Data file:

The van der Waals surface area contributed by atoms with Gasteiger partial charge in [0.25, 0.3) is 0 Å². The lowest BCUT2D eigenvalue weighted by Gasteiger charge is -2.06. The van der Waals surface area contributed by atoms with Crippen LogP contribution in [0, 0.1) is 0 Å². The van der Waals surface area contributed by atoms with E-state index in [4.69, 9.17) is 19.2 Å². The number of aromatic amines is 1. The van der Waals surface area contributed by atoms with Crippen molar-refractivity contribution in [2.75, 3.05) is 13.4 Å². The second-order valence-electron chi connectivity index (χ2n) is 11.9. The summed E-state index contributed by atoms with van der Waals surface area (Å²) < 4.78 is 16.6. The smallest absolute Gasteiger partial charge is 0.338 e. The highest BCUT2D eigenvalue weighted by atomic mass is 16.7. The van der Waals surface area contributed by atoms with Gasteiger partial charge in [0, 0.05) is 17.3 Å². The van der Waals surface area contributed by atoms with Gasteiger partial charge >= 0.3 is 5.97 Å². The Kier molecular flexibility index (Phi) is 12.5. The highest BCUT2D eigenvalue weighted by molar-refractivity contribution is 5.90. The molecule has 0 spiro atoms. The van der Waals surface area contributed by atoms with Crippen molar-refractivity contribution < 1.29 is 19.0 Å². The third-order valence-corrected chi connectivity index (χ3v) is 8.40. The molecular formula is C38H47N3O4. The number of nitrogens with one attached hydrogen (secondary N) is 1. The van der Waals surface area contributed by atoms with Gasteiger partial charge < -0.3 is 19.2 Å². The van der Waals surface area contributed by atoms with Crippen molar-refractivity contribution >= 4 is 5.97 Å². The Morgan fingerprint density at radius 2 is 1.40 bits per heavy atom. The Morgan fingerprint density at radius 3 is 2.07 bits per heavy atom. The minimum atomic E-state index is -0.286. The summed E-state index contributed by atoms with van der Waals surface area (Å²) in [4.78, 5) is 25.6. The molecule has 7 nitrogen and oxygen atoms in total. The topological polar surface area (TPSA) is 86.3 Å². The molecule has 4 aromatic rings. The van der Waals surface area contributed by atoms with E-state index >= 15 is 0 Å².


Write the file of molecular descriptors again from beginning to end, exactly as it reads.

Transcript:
The van der Waals surface area contributed by atoms with Gasteiger partial charge in [0.25, 0.3) is 0 Å². The lowest BCUT2D eigenvalue weighted by Gasteiger charge is -2.06. The van der Waals surface area contributed by atoms with Crippen LogP contribution in [0, 0.1) is 0 Å². The van der Waals surface area contributed by atoms with E-state index in [4.69, 9.17) is 19.2 Å². The number of aromatic amines is 1. The van der Waals surface area contributed by atoms with Crippen molar-refractivity contribution in [2.75, 3.05) is 13.4 Å². The second-order valence-electron chi connectivity index (χ2n) is 11.9. The summed E-state index contributed by atoms with van der Waals surface area (Å²) < 4.78 is 16.6. The smallest absolute Gasteiger partial charge is 0.338 e. The highest BCUT2D eigenvalue weighted by atomic mass is 16.7. The van der Waals surface area contributed by atoms with Gasteiger partial charge in [0, 0.05) is 17.3 Å². The van der Waals surface area contributed by atoms with Gasteiger partial charge >= 0.3 is 5.97 Å². The Kier molecular flexibility index (Phi) is 12.5. The highest BCUT2D eigenvalue weighted by molar-refractivity contribution is 5.90. The molecule has 0 spiro atoms. The van der Waals surface area contributed by atoms with Crippen molar-refractivity contribution < 1.29 is 19.0 Å². The third-order valence-corrected chi connectivity index (χ3v) is 8.40. The molecular formula is C38H47N3O4. The number of nitrogens with one attached hydrogen (secondary N) is 1. The van der Waals surface area contributed by atoms with Gasteiger partial charge < -0.3 is 19.2 Å². The van der Waals surface area contributed by atoms with Crippen molar-refractivity contribution >= 4 is 5.97 Å². The Morgan fingerprint density at radius 2 is 1.40 bits per heavy atom. The Morgan fingerprint density at radius 3 is 2.07 bits per heavy atom. The minimum atomic E-state index is -0.286. The summed E-state index contributed by atoms with van der Waals surface area (Å²) in [4.78, 5) is 25.6. The molecule has 7 nitrogen and oxygen atoms in total. The topological polar surface area (TPSA) is 86.3 Å². The molecule has 4 aromatic rings. The van der Waals surface area contributed by atoms with E-state index >= 15 is 0 Å².